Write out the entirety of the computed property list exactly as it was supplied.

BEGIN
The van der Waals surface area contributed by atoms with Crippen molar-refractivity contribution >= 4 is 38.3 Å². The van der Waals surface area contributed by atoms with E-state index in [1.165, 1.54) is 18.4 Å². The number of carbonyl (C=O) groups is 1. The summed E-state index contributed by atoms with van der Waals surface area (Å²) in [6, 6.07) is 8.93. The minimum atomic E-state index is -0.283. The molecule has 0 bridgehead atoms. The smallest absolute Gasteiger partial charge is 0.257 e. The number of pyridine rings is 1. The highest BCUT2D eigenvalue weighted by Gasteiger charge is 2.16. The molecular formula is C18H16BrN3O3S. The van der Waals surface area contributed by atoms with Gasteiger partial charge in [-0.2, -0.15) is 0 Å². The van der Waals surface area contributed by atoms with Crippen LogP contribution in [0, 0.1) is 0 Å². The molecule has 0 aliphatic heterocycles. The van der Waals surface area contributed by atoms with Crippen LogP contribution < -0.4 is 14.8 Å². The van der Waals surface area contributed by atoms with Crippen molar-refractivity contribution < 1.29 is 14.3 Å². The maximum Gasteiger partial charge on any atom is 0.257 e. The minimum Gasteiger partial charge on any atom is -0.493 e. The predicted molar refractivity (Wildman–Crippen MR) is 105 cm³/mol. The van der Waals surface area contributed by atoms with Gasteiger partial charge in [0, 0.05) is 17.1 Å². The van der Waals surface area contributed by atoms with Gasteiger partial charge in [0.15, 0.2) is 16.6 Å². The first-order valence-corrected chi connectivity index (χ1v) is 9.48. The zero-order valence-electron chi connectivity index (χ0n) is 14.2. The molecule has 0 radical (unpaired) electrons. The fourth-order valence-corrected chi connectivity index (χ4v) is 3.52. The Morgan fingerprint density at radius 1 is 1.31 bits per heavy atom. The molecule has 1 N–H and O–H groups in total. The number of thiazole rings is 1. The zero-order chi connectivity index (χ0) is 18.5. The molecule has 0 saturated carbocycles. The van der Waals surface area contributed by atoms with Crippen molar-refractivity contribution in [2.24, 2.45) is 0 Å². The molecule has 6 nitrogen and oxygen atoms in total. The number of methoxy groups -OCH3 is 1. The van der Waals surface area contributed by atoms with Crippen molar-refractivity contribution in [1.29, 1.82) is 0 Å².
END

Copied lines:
The van der Waals surface area contributed by atoms with Crippen molar-refractivity contribution >= 4 is 38.3 Å². The van der Waals surface area contributed by atoms with E-state index in [1.165, 1.54) is 18.4 Å². The number of carbonyl (C=O) groups is 1. The summed E-state index contributed by atoms with van der Waals surface area (Å²) in [6, 6.07) is 8.93. The minimum atomic E-state index is -0.283. The molecule has 0 bridgehead atoms. The smallest absolute Gasteiger partial charge is 0.257 e. The number of pyridine rings is 1. The highest BCUT2D eigenvalue weighted by Gasteiger charge is 2.16. The molecular formula is C18H16BrN3O3S. The van der Waals surface area contributed by atoms with Gasteiger partial charge in [-0.2, -0.15) is 0 Å². The van der Waals surface area contributed by atoms with Crippen LogP contribution in [0, 0.1) is 0 Å². The molecule has 0 aliphatic heterocycles. The van der Waals surface area contributed by atoms with Crippen LogP contribution < -0.4 is 14.8 Å². The van der Waals surface area contributed by atoms with Crippen molar-refractivity contribution < 1.29 is 14.3 Å². The maximum Gasteiger partial charge on any atom is 0.257 e. The minimum Gasteiger partial charge on any atom is -0.493 e. The predicted molar refractivity (Wildman–Crippen MR) is 105 cm³/mol. The van der Waals surface area contributed by atoms with Gasteiger partial charge in [0, 0.05) is 17.1 Å². The van der Waals surface area contributed by atoms with Gasteiger partial charge in [0.15, 0.2) is 16.6 Å². The first-order valence-corrected chi connectivity index (χ1v) is 9.48. The zero-order valence-electron chi connectivity index (χ0n) is 14.2. The molecule has 0 radical (unpaired) electrons. The fourth-order valence-corrected chi connectivity index (χ4v) is 3.52. The Morgan fingerprint density at radius 1 is 1.31 bits per heavy atom. The molecule has 1 N–H and O–H groups in total. The number of thiazole rings is 1. The zero-order chi connectivity index (χ0) is 18.5. The molecule has 0 saturated carbocycles. The van der Waals surface area contributed by atoms with Crippen molar-refractivity contribution in [2.24, 2.45) is 0 Å². The molecule has 6 nitrogen and oxygen atoms in total. The number of methoxy groups -OCH3 is 1. The van der Waals surface area contributed by atoms with Crippen molar-refractivity contribution in [1.29, 1.82) is 0 Å².